In the Oxley candidate’s forum in Bellingen last week, Melinda Pavey stated that you can’t log where there are koalas. This is not true.
By the Bellingen Environment Centre
“As a Minister in a government that passed new logging laws late last year, Ms Pavey should know that” said Bellingen Environment Centre spokesperson Ashley Love . Her statement was made in response to a question about her support for the Great Koala National Park – a proposal to protect 175,000 hectares of state forests to protect two important koala populations and vital koala habitat. Ms Pavey has repeatedly opposed the park, despite a 50% decline of koala populations on the north coast in just the last 20 years.
Here’s what the new logging laws do for koalas and public forests:
* Establish a 140,000 hectare ‘intensive harvesting zone’ between Taree and Grafton – including many forests in the Great Koala National Park (GKNP). This zone contains 39% of all the prime koala habitat – as mapped by the NSW government – in north coast state forests. Loggers will be able to clearfell 45 hectare patches of forests in a single go, leaving either 5 or 10 trees of just 20cm diameter per hectare for koalas depending on what the map says1. The intensive harvesting zone couldn’t be better designed to wipe koalas out!
* Outside the intensive zone – in the Orwellianly-named ‘selective harvesting zone’ – the new laws approximately double the intensity of logging. This will destroy the ecological value of these forests.
* They reduce the extent of streamside buffers in head water streams from 10m to 5m, opening up areas that haven’t been logged for over 20 years. These areas are vital refuges for koalas in extreme weather, and very important for koala movement in the landscape.
* They open the way for ‘remapping and rezoning’ of old growth to access the last big timber. As with the stream buffers, these areas, protected for many years are the best habitat left – for many species, not just koalas.
* They allow the logging of giant trees of 140 cm diameter – or 160cm in the case of blackbutt, which is heavily favoured by the timber industry. This shows you that the industry anticipates big trees to be freed up from the rue changes.
Loggers are supposed to “visually assess each tree for koalas immediately prior to it being felled”, so clearly you can log where there are koalas. But no longer do loggers have to undertake targeted pre-logging surveys for koalas in north coast forests” Mr Love said .
“It’s completely delusional to think that a quick visual assessment is going to stop koalas being killed in logging operations. Koalas are hard to find!” Mr Love added .
Want a concrete recent example of how Ms Pavey’s assertion is wrong? Look no further than Wang Wauk state forest. Part of Wang Wauk was identified by the government environment department as occupied by koalas (a so-called ‘koala hub’) said the BEC spokesperson. A government that was serious about protecting koalas would place these hubs off limits. But instead the Wang Wauk hub was heavily logged last month. You can see the before and after images here.
“It’s not just environment groups that think logging is destroying forests,” Mr Love said . “Here’s how a member of the government-appointed Threatened Species Expert Panel summed up the new logging laws and the intensive harvesting zone,;”
“I find it extremely frustrating to try and contribute to a solution when the underlying driver of the wood supply agreements fundamentally restricts any chance of a balanced approach and I can see the environment being the inevitable loser in the equation”.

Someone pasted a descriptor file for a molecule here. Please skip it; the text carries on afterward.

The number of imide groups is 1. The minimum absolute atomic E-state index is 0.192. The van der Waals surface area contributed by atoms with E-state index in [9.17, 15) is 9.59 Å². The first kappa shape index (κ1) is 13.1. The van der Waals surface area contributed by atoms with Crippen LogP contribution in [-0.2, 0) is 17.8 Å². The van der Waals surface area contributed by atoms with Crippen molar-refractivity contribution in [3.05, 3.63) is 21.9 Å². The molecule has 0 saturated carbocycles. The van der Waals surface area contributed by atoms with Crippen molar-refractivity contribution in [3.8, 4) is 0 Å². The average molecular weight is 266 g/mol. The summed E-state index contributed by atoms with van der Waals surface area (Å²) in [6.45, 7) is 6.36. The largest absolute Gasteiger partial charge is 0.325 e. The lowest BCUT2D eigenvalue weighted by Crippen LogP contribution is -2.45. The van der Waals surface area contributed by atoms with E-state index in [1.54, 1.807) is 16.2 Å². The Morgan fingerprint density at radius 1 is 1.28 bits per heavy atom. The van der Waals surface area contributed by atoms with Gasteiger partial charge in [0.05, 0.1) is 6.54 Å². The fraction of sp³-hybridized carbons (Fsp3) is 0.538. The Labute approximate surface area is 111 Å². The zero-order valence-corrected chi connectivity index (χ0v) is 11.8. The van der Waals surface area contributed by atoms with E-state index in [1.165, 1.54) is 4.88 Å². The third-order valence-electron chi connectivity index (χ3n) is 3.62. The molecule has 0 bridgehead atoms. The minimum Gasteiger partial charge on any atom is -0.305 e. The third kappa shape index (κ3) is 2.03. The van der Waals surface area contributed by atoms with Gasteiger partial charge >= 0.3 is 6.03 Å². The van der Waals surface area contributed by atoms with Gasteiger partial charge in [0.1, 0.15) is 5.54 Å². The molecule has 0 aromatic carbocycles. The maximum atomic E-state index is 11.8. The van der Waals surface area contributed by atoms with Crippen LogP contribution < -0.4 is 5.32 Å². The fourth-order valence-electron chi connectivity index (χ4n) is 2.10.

“This remake is an interventionist approach to remedy a situation that has evolved through poor and desperate practices adopted to meet an unsustainable wood supply agreement at significant expense to the environment and the people of NSW.”
“The intensive harvesting zones are being formally introduced to prop up an unsustainable wood supply arrangement at the expense of the environment.”
“It must be clearly understood that these proposed intensive harvesting practices are effectively clear felling diverse native forest to replace with even age native plantations in a deliberate manner.”
“… Removal of standing trees below a basal area of around 18-20m2/ha4 will reduce the structure of these native forests to such a simple form that the ecological processes will be severely diminished or non-functioning. Even in the best-case scenario it will take many decades or even centuries of recovery for any level of native forest ecological function to be restored after this intensity and scale of impact.”
“This is why we need the Great Koala National Park. Despite what Ms Pavey says, the new logging laws will kill koalas and destroy their homes” added Mr Love.
The GKNP is supported by the ALP and The Greens in Oxley and Coffs Harbour and by Independents Sally Townley and Ann Leonard in Coffs Harbour too.
The above is a Press Release from the Bellingen Environment Centre, Monday 14 March 2019.
Labor has come out on top in an AAP Fact Check Investigation on claims by NSW Coffs Harbour candidates Tony Judge (Labor) and Gurmesh Singh (Nationals) around the plight of koalas in NSW.
Mr Judge’s claim that “if we don’t do something by 2050 koalas are going to be extinct” was found to be mostly true ( = “mostly accurate, but there is a minor error or problem”).
Mr Singh’s opposing claim that “scientific evidence” shows the number of koalas “are far higher than they have been in the past” was mostly false ( = “mostly false with one minor element of truth”).
It’s great to see that we don’t yet live in an entirely post-truth world, but we really need our leaders to start taking the plight of koalas seriously if we’re to avoid being the generation that let them go extinct.
Read the article for the full story:https://www.dailymail.co.uk/wires/aap/article-6825189/Nationals-koala-numbers-laid-bare